Major energy companies in Houston are reporting plans to invest billions of dollars in production expansions and new projects next year.
Irving, Texas-based Exxon Mobil Corp. (NYSE: XOM), which is moving its corporate headquarters to the company’s campus north of Houston next year, plans to invest between $23 billion and $25 billion in 2023 in high-return projects “to help increase supply and meet global demand,” the oil and gas giant laid out in a corporate plan published Dec. 8.
Exxon said it forecasts capital expenditures between $20 billion and $25 billion each year through 2027, prioritizing assets in its Upstream and Product Solutions segments. Over 70% of its upstream capital investments will be deployed in projects in the Permian Basin, Guyana and Brazil as well as liquefied natural gas developments around the globe. By 2027, Exxon expects upstream production to grow by 500,000 oil-equivalent barrels per day to 4.2 million boepd, with over half of its total production coming from those regions.
The company also plans to invest around $17 billion in low-carbon and emissions-reduction projects over the next five years, prioritizing projects in large-scale carbon capture and storage, biofuels and hydrogen.
“We will continue to advocate for clear and consistent government policies that accelerate progress to a lower-emissions future,” said Darren Woods, chairman and CEO of Exxon Mobil. “At the same time, we’ll continue to work to provide solutions that can help customers in other industries reduce their greenhouse gas emissions, especially in higher-emitting sectors of the economy like manufacturing, transportation and power generation.”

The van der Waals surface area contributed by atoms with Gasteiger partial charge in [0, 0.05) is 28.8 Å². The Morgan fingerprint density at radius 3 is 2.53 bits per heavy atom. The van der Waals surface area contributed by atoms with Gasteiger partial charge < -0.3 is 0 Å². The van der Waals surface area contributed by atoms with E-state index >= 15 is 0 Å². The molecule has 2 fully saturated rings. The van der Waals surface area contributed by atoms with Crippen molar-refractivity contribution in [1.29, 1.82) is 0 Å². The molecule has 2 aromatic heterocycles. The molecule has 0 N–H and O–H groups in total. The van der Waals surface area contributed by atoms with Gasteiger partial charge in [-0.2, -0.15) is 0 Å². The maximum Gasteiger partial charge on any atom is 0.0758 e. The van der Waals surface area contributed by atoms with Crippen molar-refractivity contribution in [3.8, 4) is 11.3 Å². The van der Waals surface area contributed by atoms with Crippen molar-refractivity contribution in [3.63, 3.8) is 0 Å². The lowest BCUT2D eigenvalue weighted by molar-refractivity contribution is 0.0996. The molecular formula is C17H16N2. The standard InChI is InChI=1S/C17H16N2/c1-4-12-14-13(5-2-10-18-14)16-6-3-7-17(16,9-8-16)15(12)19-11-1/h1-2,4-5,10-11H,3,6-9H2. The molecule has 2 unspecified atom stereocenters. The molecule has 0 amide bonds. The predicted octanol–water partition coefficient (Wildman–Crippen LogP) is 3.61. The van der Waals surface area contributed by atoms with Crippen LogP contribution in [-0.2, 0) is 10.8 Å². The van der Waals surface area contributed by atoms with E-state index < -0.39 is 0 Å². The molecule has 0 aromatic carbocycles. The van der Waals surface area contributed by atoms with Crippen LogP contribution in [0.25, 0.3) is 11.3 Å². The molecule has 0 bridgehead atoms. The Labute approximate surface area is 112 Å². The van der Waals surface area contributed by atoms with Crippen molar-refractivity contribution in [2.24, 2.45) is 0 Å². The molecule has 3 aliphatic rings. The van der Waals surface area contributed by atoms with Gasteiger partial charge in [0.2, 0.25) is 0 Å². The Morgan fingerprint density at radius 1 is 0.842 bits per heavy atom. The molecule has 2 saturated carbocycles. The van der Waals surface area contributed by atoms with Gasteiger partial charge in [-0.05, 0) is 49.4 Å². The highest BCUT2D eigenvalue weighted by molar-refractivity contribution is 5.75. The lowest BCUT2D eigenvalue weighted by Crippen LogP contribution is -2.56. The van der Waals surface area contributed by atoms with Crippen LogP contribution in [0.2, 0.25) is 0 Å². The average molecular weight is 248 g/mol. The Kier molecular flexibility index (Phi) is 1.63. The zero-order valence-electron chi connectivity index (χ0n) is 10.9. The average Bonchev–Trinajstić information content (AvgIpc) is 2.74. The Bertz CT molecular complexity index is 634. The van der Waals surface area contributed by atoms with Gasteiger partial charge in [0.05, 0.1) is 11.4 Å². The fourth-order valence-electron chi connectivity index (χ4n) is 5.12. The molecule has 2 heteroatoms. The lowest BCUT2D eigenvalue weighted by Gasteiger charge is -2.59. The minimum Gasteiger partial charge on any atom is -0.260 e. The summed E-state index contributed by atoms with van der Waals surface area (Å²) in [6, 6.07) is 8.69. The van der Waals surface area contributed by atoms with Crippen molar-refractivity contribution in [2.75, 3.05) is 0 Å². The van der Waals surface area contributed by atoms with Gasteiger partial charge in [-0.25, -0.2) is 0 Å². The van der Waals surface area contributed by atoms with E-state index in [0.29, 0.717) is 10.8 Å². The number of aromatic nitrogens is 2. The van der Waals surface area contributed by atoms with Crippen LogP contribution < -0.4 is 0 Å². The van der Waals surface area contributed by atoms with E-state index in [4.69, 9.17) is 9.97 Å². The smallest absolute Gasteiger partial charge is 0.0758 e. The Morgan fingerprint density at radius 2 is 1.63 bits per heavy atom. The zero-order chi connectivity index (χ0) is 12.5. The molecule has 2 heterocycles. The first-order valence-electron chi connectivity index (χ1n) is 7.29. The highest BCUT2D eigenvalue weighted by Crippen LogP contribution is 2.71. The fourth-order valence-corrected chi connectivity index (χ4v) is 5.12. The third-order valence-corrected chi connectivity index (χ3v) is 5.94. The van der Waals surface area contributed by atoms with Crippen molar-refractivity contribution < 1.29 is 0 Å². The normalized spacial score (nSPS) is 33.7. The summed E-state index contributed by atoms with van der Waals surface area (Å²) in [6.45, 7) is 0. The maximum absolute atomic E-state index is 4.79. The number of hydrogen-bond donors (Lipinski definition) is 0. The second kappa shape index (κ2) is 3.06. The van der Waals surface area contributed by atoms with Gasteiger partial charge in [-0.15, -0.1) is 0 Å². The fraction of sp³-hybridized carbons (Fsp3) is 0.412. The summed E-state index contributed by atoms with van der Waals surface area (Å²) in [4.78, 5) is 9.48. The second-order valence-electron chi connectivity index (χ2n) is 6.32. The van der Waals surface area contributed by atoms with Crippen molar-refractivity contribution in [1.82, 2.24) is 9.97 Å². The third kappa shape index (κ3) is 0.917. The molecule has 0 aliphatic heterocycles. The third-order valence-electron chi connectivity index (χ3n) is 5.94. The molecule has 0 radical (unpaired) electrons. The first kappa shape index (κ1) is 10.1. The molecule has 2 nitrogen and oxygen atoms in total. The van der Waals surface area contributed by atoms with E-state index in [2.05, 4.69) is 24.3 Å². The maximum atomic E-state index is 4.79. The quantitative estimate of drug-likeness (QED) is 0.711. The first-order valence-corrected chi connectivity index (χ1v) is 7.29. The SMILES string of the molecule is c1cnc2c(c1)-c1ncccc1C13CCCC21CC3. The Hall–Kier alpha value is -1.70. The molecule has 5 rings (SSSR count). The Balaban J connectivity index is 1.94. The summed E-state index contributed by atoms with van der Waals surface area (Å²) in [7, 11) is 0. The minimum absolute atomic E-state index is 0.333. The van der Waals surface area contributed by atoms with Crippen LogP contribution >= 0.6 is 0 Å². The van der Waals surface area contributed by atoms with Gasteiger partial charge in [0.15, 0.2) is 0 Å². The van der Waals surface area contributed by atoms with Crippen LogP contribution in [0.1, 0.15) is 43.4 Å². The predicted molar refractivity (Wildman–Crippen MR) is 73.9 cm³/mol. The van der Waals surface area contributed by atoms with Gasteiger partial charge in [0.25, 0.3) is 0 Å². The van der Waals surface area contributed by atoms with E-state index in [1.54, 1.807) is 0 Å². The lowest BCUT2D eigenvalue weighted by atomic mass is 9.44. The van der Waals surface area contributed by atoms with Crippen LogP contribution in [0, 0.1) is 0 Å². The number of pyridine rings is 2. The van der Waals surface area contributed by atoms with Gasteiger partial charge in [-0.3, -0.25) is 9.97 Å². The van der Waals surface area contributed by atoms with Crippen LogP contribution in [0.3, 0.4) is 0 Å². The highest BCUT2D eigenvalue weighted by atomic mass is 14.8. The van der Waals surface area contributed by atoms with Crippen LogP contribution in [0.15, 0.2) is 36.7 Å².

Exxon is also expanding its $30 billion share repurchase program up to $50 billion through 2024; The firm is on track to spend $15 billion on share buybacks this year.
California-based Chevron Corp. (NYSE: CVX), which also has a major presence in Houston, plans to invest $14 billion in organic capital spending next year, as well as another $3 billion for its equity affiliates.
Chevron plans to deploy $8 billion in its U.S. upstream business and an additional $3.5 billion in international upstream operations in 2023, the company reported Dec. 7. Over 20% of the firm’s upstream capex is budgeted for projects in the Gulf of Mexico, $4 billion is earmarked for Permian development, and another $2 billion is set aside for other shale and unconventional projects.
Chevron is spending around $2 billion on low-carbon investments next year, including $1 billion to boost renewable fuels production and $500 million to lower the carbon intensity of its existing operations.
Of its $3 billion in capex for affiliates next year, half is for the Future Growth Project and Wellhead Pressure Management Project at the Tengiz field in Kazakhstan. About a third is budgeted for The Woodlands-based Chevron Phillips Chemical Co., a joint venture between Chevron and Houston-based Phillips 66 (NYSE: PSX), and CP Chem’s new $8.5 billion petrochemical project near the Texas-Louisiana border.
“We’re maintaining capital discipline while investing to grow both traditional and new energy supplies,” said Chevron Chairman and CEO Mike Wirth. “Our 2023 capex budgets are consistent with our long-term plans to safely deliver higher returns and lower carbon.”
Houston-based midstream company Kinder Morgan Inc. (NYSE: KMI) also laid out its 2023 forecast Dec. 7. KMI aims to invest $2.1 billion in expansion projects, contributions to joint ventures and lower-carbon developments next year.
KMI is assuming average annual prices for West Texas Intermediate crude of $85 per barrel in 2023 and average Henry Hub natural gas prices of $5.50 per million British thermal unit.
“We expect 2023 to be another very good year for Kinder Morgan, with strong market fundamentals; continued robust growth in demand for existing and expanded natural gas transportation, storage and gathering and processing; and continued demand for refined products midstream services and investments in our Energy Transition Ventures business,” said KMI CEO Steve Kean.